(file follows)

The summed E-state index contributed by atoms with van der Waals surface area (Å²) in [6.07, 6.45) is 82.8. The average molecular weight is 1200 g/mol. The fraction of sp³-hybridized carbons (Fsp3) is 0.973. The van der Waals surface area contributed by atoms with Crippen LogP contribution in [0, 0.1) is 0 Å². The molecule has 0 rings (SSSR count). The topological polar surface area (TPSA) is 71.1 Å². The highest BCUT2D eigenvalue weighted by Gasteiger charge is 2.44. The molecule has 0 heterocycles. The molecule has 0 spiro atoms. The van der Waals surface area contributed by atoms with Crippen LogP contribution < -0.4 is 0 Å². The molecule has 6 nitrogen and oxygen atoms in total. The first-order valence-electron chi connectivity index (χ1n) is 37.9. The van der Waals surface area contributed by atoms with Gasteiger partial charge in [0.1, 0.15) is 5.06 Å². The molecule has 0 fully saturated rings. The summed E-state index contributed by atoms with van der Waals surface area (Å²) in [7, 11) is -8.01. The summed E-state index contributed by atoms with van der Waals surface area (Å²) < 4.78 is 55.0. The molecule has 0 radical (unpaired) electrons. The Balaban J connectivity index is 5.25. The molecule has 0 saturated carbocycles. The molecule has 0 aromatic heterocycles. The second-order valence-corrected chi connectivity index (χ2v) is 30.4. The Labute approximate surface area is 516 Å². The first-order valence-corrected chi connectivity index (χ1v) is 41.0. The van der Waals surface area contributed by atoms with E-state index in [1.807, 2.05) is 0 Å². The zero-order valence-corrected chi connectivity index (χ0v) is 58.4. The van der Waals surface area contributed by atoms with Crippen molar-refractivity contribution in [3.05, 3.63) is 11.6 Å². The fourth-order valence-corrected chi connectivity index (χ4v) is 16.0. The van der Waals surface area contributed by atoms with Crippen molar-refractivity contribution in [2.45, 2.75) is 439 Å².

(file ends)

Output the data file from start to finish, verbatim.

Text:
The summed E-state index contributed by atoms with van der Waals surface area (Å²) in [6.07, 6.45) is 82.8. The average molecular weight is 1200 g/mol. The fraction of sp³-hybridized carbons (Fsp3) is 0.973. The van der Waals surface area contributed by atoms with Crippen LogP contribution in [0, 0.1) is 0 Å². The molecule has 0 rings (SSSR count). The topological polar surface area (TPSA) is 71.1 Å². The highest BCUT2D eigenvalue weighted by Gasteiger charge is 2.44. The molecule has 0 heterocycles. The molecule has 0 spiro atoms. The van der Waals surface area contributed by atoms with Crippen LogP contribution < -0.4 is 0 Å². The molecule has 6 nitrogen and oxygen atoms in total. The first-order valence-electron chi connectivity index (χ1n) is 37.9. The van der Waals surface area contributed by atoms with Gasteiger partial charge in [0.1, 0.15) is 5.06 Å². The molecule has 0 fully saturated rings. The summed E-state index contributed by atoms with van der Waals surface area (Å²) in [7, 11) is -8.01. The summed E-state index contributed by atoms with van der Waals surface area (Å²) < 4.78 is 55.0. The molecule has 0 radical (unpaired) electrons. The Balaban J connectivity index is 5.25. The molecule has 0 saturated carbocycles. The molecule has 0 aromatic heterocycles. The second-order valence-corrected chi connectivity index (χ2v) is 30.4. The Labute approximate surface area is 516 Å². The first-order valence-corrected chi connectivity index (χ1v) is 41.0. The van der Waals surface area contributed by atoms with E-state index in [1.807, 2.05) is 0 Å². The zero-order valence-corrected chi connectivity index (χ0v) is 58.4. The van der Waals surface area contributed by atoms with Crippen molar-refractivity contribution in [3.05, 3.63) is 11.6 Å². The fourth-order valence-corrected chi connectivity index (χ4v) is 16.0. The van der Waals surface area contributed by atoms with Crippen molar-refractivity contribution in [2.45, 2.75) is 439 Å².